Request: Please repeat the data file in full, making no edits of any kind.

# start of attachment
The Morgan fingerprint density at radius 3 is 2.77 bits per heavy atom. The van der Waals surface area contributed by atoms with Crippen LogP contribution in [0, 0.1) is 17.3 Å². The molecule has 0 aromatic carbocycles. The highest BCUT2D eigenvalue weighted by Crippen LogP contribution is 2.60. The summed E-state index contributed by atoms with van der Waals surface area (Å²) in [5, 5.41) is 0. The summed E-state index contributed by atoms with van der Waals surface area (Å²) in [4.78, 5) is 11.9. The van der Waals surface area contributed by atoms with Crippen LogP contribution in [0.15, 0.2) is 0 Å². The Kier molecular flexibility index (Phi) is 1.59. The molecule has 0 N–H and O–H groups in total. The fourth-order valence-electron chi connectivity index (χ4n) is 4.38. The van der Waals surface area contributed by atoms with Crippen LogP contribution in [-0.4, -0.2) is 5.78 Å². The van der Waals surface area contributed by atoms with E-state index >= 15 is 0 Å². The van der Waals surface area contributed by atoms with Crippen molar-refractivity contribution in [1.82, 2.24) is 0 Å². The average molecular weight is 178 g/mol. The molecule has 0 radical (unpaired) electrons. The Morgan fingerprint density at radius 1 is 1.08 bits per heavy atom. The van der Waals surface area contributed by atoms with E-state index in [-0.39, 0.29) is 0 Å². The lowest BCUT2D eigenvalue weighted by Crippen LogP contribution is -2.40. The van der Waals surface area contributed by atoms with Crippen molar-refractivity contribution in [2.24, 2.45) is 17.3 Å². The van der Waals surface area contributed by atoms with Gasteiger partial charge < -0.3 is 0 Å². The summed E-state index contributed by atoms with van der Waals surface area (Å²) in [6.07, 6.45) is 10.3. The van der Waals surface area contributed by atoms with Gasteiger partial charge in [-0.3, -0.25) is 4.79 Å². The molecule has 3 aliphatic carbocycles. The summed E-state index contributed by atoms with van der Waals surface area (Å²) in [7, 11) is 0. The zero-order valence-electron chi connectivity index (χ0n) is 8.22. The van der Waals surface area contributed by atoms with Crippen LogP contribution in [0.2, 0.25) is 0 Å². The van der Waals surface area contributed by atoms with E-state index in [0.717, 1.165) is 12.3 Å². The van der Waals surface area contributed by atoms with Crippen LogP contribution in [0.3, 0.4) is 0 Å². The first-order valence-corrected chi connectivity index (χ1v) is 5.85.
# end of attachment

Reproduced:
The Morgan fingerprint density at radius 3 is 2.77 bits per heavy atom. The van der Waals surface area contributed by atoms with Crippen LogP contribution in [0, 0.1) is 17.3 Å². The molecule has 0 aromatic carbocycles. The highest BCUT2D eigenvalue weighted by Crippen LogP contribution is 2.60. The summed E-state index contributed by atoms with van der Waals surface area (Å²) in [5, 5.41) is 0. The summed E-state index contributed by atoms with van der Waals surface area (Å²) in [4.78, 5) is 11.9. The van der Waals surface area contributed by atoms with Crippen LogP contribution in [0.15, 0.2) is 0 Å². The Kier molecular flexibility index (Phi) is 1.59. The molecule has 0 N–H and O–H groups in total. The fourth-order valence-electron chi connectivity index (χ4n) is 4.38. The van der Waals surface area contributed by atoms with Crippen LogP contribution in [-0.4, -0.2) is 5.78 Å². The van der Waals surface area contributed by atoms with E-state index >= 15 is 0 Å². The van der Waals surface area contributed by atoms with Crippen molar-refractivity contribution in [1.82, 2.24) is 0 Å². The average molecular weight is 178 g/mol. The molecule has 0 radical (unpaired) electrons. The Morgan fingerprint density at radius 1 is 1.08 bits per heavy atom. The van der Waals surface area contributed by atoms with E-state index in [-0.39, 0.29) is 0 Å². The lowest BCUT2D eigenvalue weighted by Crippen LogP contribution is -2.40. The van der Waals surface area contributed by atoms with Crippen molar-refractivity contribution in [2.24, 2.45) is 17.3 Å². The van der Waals surface area contributed by atoms with Gasteiger partial charge < -0.3 is 0 Å². The summed E-state index contributed by atoms with van der Waals surface area (Å²) in [6.07, 6.45) is 10.3. The van der Waals surface area contributed by atoms with Gasteiger partial charge in [-0.3, -0.25) is 4.79 Å². The molecule has 3 aliphatic carbocycles. The summed E-state index contributed by atoms with van der Waals surface area (Å²) in [7, 11) is 0. The zero-order valence-electron chi connectivity index (χ0n) is 8.22. The van der Waals surface area contributed by atoms with Crippen LogP contribution in [0.2, 0.25) is 0 Å². The van der Waals surface area contributed by atoms with E-state index in [0.717, 1.165) is 12.3 Å². The van der Waals surface area contributed by atoms with Crippen LogP contribution in [0.3, 0.4) is 0 Å². The first-order valence-corrected chi connectivity index (χ1v) is 5.85.